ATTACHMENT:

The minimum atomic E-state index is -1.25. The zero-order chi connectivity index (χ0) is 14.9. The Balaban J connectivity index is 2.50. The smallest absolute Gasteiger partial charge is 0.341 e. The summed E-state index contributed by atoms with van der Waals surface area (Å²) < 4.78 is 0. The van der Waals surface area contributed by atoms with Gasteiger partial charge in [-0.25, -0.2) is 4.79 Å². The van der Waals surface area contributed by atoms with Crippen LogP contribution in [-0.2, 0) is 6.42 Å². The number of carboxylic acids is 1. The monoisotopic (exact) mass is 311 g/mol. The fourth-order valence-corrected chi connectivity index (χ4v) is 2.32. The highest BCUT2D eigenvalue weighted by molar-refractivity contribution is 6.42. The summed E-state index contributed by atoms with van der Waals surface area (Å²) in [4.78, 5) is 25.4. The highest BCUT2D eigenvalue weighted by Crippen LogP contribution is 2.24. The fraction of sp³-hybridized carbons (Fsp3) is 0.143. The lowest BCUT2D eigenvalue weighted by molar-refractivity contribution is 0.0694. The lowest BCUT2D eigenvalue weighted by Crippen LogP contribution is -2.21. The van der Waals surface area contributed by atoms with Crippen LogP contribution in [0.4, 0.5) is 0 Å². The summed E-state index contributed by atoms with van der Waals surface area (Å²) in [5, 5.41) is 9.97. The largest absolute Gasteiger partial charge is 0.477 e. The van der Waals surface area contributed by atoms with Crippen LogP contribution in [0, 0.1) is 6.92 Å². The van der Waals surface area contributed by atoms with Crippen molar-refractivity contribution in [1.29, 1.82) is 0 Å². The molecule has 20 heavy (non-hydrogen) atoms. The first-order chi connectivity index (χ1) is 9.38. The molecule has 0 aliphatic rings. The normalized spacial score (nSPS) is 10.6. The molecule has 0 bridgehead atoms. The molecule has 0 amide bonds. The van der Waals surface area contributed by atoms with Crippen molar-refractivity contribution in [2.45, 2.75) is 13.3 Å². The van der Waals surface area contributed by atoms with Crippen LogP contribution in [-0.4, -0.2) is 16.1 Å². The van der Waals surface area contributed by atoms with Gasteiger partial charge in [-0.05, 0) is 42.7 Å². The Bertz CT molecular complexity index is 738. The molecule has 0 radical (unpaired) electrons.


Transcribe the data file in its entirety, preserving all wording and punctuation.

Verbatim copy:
The minimum atomic E-state index is -1.25. The zero-order chi connectivity index (χ0) is 14.9. The Balaban J connectivity index is 2.50. The smallest absolute Gasteiger partial charge is 0.341 e. The summed E-state index contributed by atoms with van der Waals surface area (Å²) < 4.78 is 0. The van der Waals surface area contributed by atoms with Gasteiger partial charge in [-0.25, -0.2) is 4.79 Å². The van der Waals surface area contributed by atoms with Crippen LogP contribution in [-0.2, 0) is 6.42 Å². The number of carboxylic acids is 1. The monoisotopic (exact) mass is 311 g/mol. The fourth-order valence-corrected chi connectivity index (χ4v) is 2.32. The highest BCUT2D eigenvalue weighted by molar-refractivity contribution is 6.42. The summed E-state index contributed by atoms with van der Waals surface area (Å²) in [4.78, 5) is 25.4. The highest BCUT2D eigenvalue weighted by Crippen LogP contribution is 2.24. The fraction of sp³-hybridized carbons (Fsp3) is 0.143. The lowest BCUT2D eigenvalue weighted by molar-refractivity contribution is 0.0694. The lowest BCUT2D eigenvalue weighted by Crippen LogP contribution is -2.21. The van der Waals surface area contributed by atoms with Crippen LogP contribution in [0.4, 0.5) is 0 Å². The summed E-state index contributed by atoms with van der Waals surface area (Å²) in [5, 5.41) is 9.97. The largest absolute Gasteiger partial charge is 0.477 e. The van der Waals surface area contributed by atoms with Crippen LogP contribution in [0, 0.1) is 6.92 Å². The van der Waals surface area contributed by atoms with Crippen molar-refractivity contribution in [1.29, 1.82) is 0 Å². The molecule has 20 heavy (non-hydrogen) atoms. The first-order chi connectivity index (χ1) is 9.38. The molecule has 0 aliphatic rings. The normalized spacial score (nSPS) is 10.6. The molecule has 0 bridgehead atoms. The molecule has 0 amide bonds. The van der Waals surface area contributed by atoms with Crippen molar-refractivity contribution in [2.45, 2.75) is 13.3 Å². The van der Waals surface area contributed by atoms with Crippen LogP contribution in [-0.4, -0.2) is 16.1 Å². The van der Waals surface area contributed by atoms with Gasteiger partial charge in [-0.05, 0) is 42.7 Å². The Bertz CT molecular complexity index is 738. The molecule has 0 radical (unpaired) electrons.